Movie Review: Pete's Dragon

By Ben Gruchow

August 18, 2016

You'd think the loggers would love this dragon.

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A children’s storybook figures heavily into the mechanics of the plot in Pete’s Dragon, and I refuse to believe that this was coincidental: the movie it’s contained in has the cadences and rhythm of a storybook itself, all big and broad emotions and gestures and happenstance. You couldn’t miss the themes or character arcs if you tried to. This does not preclude the movie from having a strong and clear narrative thoroughline, nor from possessing a handful of moments that are absolute cinematic perfection, nor from stumbling in a few crucial ways that prevent it from reaching the stratospheric heights it was clearly capable of.

It is at any rate more accessible and audience-ready than the 1977 Disney film of the same name, of which it is a very [very, very] loose remake. One does not easily quantify the original Pete’s Dragon; it is by turns lightly satirical and positively saccharine, and sometimes both at the same time. The titular dragon was a bulging, slow, beady-eyed thing that looked more like one of those Sour Patch Watermelon candies than anything from nature or mythology. And you never knew quite whether the movie was patting you on the back or planting a "Kick Me" sign there. This new movie corrects for that by dialing up the earnestness of both the premise and characters; whereas the earlier film mostly contented itself with a well-adjusted central character coming to be accepted by a town full of eccentrics, this one is much more straightforwardly a story about rediscovering familial and human connection.


It’s more emotionally available for that, although I confess that it leaves me at something of a minor loss in articulating much about the movie other than what it does, it does well enough to merit a recommendation. In that sparse column of things that do jump out at me, one of the first is the storybook framing of the narrative. The three-act structure here has an absurdly clean division, such that the transition from the second act to the third act is actually punctuated by a momentary fade to black. The film is bracketed by voiceover introduction and resolution, and all of these things lend the proceedings a tone that’s reassuring and almost complacent.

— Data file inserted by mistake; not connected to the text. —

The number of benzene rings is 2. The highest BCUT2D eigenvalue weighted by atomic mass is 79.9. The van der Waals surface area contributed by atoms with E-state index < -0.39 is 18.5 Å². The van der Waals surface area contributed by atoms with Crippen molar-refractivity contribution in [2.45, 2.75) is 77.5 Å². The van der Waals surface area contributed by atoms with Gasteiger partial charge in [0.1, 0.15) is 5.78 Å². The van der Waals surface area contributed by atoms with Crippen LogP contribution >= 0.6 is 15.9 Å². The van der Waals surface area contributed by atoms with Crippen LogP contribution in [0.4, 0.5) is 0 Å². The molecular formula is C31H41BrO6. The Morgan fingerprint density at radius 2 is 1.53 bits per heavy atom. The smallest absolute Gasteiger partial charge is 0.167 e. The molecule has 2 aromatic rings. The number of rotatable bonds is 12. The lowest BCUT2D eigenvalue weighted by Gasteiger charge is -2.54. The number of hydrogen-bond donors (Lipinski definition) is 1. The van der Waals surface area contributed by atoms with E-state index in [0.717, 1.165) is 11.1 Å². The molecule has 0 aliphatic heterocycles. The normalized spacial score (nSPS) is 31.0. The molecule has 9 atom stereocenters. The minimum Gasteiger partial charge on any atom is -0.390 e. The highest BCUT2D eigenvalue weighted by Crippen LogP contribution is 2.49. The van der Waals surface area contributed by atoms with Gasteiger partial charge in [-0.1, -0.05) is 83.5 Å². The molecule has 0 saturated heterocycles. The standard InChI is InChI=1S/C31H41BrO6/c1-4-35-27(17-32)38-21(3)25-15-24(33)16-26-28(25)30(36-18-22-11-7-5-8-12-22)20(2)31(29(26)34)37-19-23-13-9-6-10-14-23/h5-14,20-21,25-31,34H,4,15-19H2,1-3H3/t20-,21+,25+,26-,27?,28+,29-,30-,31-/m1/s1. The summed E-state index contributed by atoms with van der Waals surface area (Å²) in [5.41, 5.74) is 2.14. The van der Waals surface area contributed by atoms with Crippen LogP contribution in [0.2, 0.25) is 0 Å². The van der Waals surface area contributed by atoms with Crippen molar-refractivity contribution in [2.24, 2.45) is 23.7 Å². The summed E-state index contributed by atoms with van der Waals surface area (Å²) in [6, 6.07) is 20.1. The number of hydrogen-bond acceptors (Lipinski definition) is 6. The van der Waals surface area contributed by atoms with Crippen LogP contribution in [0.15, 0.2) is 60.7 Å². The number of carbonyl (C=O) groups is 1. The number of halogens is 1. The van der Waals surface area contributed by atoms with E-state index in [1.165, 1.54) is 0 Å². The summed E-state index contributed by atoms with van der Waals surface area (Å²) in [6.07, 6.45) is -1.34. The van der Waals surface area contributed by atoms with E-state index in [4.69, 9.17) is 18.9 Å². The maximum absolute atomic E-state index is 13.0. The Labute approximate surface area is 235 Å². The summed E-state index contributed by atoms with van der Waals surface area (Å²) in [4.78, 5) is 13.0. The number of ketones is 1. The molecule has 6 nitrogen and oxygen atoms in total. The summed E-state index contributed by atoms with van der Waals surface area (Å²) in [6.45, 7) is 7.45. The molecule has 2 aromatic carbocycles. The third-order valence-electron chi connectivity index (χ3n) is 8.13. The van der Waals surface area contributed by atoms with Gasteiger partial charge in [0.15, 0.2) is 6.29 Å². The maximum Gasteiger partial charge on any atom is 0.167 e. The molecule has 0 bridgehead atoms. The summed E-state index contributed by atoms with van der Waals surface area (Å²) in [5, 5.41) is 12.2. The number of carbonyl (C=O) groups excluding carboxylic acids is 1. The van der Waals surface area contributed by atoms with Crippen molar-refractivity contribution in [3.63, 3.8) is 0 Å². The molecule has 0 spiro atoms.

That opening sequence, by the way, is one of the handful of moments of perfection. It takes place more or less through the perception of a four- or five-year-old Pete as a chain of events leads him from the backseat of a car to the woods to his first meeting with the titular dragon, named Elliott here as before. The texture here is absolutely dreamlike, everything filtered through a haze of soft color and unseen sounds. The sequence involves a car crash and the (offscreen) death of Pete’s parents, and what follows are a few minutes or so that set up the mystical elements of the story about as well as they possibly could be set up; I’d go so far as to say that first appearance of Elliott, achieved mostly through backlit silhouette and audio, is an instant classic of fantasy cinema.

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